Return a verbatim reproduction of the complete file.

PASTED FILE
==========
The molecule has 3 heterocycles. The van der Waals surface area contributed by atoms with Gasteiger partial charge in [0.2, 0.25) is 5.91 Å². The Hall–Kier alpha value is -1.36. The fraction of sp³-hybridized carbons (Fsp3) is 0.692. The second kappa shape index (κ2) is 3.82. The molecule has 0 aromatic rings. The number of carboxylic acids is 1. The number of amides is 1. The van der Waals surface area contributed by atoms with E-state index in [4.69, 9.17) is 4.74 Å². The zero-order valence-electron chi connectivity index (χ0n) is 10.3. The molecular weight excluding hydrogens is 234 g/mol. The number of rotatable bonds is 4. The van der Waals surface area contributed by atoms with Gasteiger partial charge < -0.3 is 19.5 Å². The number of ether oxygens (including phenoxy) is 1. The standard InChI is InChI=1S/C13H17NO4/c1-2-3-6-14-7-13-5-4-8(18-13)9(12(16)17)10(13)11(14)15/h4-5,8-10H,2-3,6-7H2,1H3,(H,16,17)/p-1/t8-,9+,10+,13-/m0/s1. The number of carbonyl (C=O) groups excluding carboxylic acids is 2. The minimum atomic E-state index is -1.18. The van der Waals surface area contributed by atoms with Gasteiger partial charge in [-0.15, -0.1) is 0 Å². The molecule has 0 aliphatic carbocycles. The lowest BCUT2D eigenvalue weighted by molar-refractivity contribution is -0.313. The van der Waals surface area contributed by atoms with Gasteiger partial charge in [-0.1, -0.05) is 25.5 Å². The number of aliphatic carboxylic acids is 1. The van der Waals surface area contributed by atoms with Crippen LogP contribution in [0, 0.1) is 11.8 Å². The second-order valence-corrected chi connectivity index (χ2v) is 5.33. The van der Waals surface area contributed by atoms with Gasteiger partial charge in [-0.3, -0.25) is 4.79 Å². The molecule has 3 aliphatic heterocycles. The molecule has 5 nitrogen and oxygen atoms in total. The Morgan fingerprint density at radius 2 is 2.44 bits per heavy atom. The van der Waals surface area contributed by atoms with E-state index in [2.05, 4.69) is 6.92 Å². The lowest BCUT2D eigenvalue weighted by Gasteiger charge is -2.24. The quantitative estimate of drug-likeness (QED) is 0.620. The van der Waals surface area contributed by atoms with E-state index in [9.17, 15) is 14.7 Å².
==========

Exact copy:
The molecule has 3 heterocycles. The van der Waals surface area contributed by atoms with Gasteiger partial charge in [0.2, 0.25) is 5.91 Å². The Hall–Kier alpha value is -1.36. The fraction of sp³-hybridized carbons (Fsp3) is 0.692. The second kappa shape index (κ2) is 3.82. The molecule has 0 aromatic rings. The number of carboxylic acids is 1. The number of amides is 1. The van der Waals surface area contributed by atoms with E-state index in [4.69, 9.17) is 4.74 Å². The zero-order valence-electron chi connectivity index (χ0n) is 10.3. The molecular weight excluding hydrogens is 234 g/mol. The number of rotatable bonds is 4. The van der Waals surface area contributed by atoms with Gasteiger partial charge < -0.3 is 19.5 Å². The number of ether oxygens (including phenoxy) is 1. The standard InChI is InChI=1S/C13H17NO4/c1-2-3-6-14-7-13-5-4-8(18-13)9(12(16)17)10(13)11(14)15/h4-5,8-10H,2-3,6-7H2,1H3,(H,16,17)/p-1/t8-,9+,10+,13-/m0/s1. The number of carbonyl (C=O) groups excluding carboxylic acids is 2. The minimum atomic E-state index is -1.18. The van der Waals surface area contributed by atoms with Gasteiger partial charge in [-0.15, -0.1) is 0 Å². The molecule has 0 aliphatic carbocycles. The lowest BCUT2D eigenvalue weighted by molar-refractivity contribution is -0.313. The van der Waals surface area contributed by atoms with Gasteiger partial charge in [-0.1, -0.05) is 25.5 Å². The number of aliphatic carboxylic acids is 1. The van der Waals surface area contributed by atoms with Crippen LogP contribution in [0, 0.1) is 11.8 Å². The second-order valence-corrected chi connectivity index (χ2v) is 5.33. The van der Waals surface area contributed by atoms with Gasteiger partial charge in [-0.3, -0.25) is 4.79 Å². The molecule has 3 aliphatic heterocycles. The molecule has 5 nitrogen and oxygen atoms in total. The Morgan fingerprint density at radius 2 is 2.44 bits per heavy atom. The van der Waals surface area contributed by atoms with E-state index in [2.05, 4.69) is 6.92 Å². The lowest BCUT2D eigenvalue weighted by Gasteiger charge is -2.24. The quantitative estimate of drug-likeness (QED) is 0.620. The van der Waals surface area contributed by atoms with E-state index in [9.17, 15) is 14.7 Å².